After the end of the public inquiry into the Stephen Lawrence affair, I visited a police officer who was a patient in the Priory. He was blameless, indeed he had done good work on the case, but a combination of personal difficulties and professional stress had brought on a breakdown. “You know,” he said to me, “everybody this case touches, it hurts.”
His words came back to me after the latest flurry in the story, when the Daily Mail announced that detectives had achieved a “sensational forensic breakthrough” and the infamous five suspects were “set to be rearrested”. Within hours, the talk was of something quite different. Why had this news emerged at this moment, when the Metropolitan Police Commissioner, Sir Ian Blair, was fighting for his job? Was it just a cynical leak, a distraction from all the bad news?
Blair was left looking even worse than he did before the Mail splash, when he had been deep in the de Menezes mire. The Lawrence “breakthrough” story, ostensibly a positive one for the police, had turned around and bitten back. Touch this case, I thought, and it hurts you.
Though the Met has always said it would never close the file on the murder of Stephen Lawrence, it is still impressive that they should have gone back yet again to that dismal mountain of documents and exhibits already combed by half a dozen separate police teams since 1993.
Every time, the investigators are confronted with the reality first ex posed to the public at the Mac pher son inquiry: the best chance of gathering evidence that might have led to a conviction was thrown away in the days after the murder. While officers cast about desultorily for the perfect witness, and mounted a surveillance operation worthy of the Keystone Cops and generally sat on their hands, potential forensic evidence evaporated, fell away, was washed off or perhaps deliberately destroyed.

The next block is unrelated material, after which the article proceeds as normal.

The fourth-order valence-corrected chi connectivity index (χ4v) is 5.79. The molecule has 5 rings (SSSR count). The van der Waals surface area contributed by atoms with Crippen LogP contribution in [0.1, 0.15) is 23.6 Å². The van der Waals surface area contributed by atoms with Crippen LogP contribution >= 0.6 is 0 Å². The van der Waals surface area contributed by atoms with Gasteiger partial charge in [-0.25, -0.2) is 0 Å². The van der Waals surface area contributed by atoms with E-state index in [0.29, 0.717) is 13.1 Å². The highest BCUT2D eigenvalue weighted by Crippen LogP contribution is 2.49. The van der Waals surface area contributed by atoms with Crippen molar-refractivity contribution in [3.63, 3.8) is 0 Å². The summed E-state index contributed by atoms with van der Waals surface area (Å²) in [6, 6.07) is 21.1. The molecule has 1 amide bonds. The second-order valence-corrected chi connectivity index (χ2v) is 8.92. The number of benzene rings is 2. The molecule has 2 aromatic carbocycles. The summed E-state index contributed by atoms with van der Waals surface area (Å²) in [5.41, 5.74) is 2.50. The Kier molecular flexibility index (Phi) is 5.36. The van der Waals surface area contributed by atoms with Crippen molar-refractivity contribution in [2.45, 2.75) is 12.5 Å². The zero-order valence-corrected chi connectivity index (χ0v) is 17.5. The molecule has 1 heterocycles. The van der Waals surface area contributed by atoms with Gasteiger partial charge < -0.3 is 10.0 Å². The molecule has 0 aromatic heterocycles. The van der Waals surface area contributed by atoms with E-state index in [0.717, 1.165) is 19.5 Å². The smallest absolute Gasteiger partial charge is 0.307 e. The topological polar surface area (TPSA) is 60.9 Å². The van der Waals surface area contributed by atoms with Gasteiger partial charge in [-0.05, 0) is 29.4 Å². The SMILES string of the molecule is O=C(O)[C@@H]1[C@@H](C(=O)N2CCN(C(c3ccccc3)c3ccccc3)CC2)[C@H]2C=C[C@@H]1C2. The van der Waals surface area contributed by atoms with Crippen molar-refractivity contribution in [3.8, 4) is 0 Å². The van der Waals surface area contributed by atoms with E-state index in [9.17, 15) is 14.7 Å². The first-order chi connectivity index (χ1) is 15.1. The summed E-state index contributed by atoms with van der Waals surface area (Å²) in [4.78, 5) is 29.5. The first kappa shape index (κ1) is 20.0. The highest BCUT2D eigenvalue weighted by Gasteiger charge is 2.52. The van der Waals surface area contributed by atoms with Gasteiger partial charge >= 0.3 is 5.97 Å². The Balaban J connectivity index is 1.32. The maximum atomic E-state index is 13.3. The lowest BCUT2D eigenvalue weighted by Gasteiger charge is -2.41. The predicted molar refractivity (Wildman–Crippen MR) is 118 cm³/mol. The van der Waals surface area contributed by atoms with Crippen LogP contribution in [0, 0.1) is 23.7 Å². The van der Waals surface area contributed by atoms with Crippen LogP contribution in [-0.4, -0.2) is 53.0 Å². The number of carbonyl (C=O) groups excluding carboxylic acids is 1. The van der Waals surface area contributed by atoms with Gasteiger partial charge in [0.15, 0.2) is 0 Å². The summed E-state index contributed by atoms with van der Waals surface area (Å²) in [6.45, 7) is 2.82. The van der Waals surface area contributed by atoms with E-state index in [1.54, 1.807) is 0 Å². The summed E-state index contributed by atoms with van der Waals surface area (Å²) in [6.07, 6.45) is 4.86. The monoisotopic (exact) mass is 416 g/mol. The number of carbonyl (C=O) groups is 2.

The witnesses – this murder was seen by four people besides the victim and his assailants – were given time to forget, to be intimidated or to be tainted in other ways.
Duwayne Brooks, Stephen’s friend who had been attacked himself and was the best witness, was allowed to sink into something resembling a nervous breakdown. And across that corner of Eltham, there was time for fear and warnings to spread, for the influence of violent heavyweight criminals to be felt.
So, when the arrests were finally made, two weeks after the killing, they led nowhere and the CPS had almost nothing to work with. That sort of damage cannot be undone. Ever since, the job of tackling the case has been a challenge to the imagination of investigators. The second team to try, under Superintendent Bill Mellish in 1994-95, threw the book at it.
Witnesses were re-interviewed; the forensic evidence, such as it was, was revisited exhaustively; David Norris’s criminal father, Cliff, who was thought to be the chief intimidator, was captured and jailed to remove his influence; attempts were made to split Gary Dobson, thought to be the weakest of the suspects, away from his friends; and famously the group was subjected to video surveillance.
Even then the CPS did not think there was enough evidence and the Lawrence family took the extraordinary decision of taking a private prosecution for murder all the way to the Old Bailey. It failed, because despite all the efforts of Mellish and his team, the case still rested on what Duwayne Brooks had seen, and he wasn’t really fit to testify.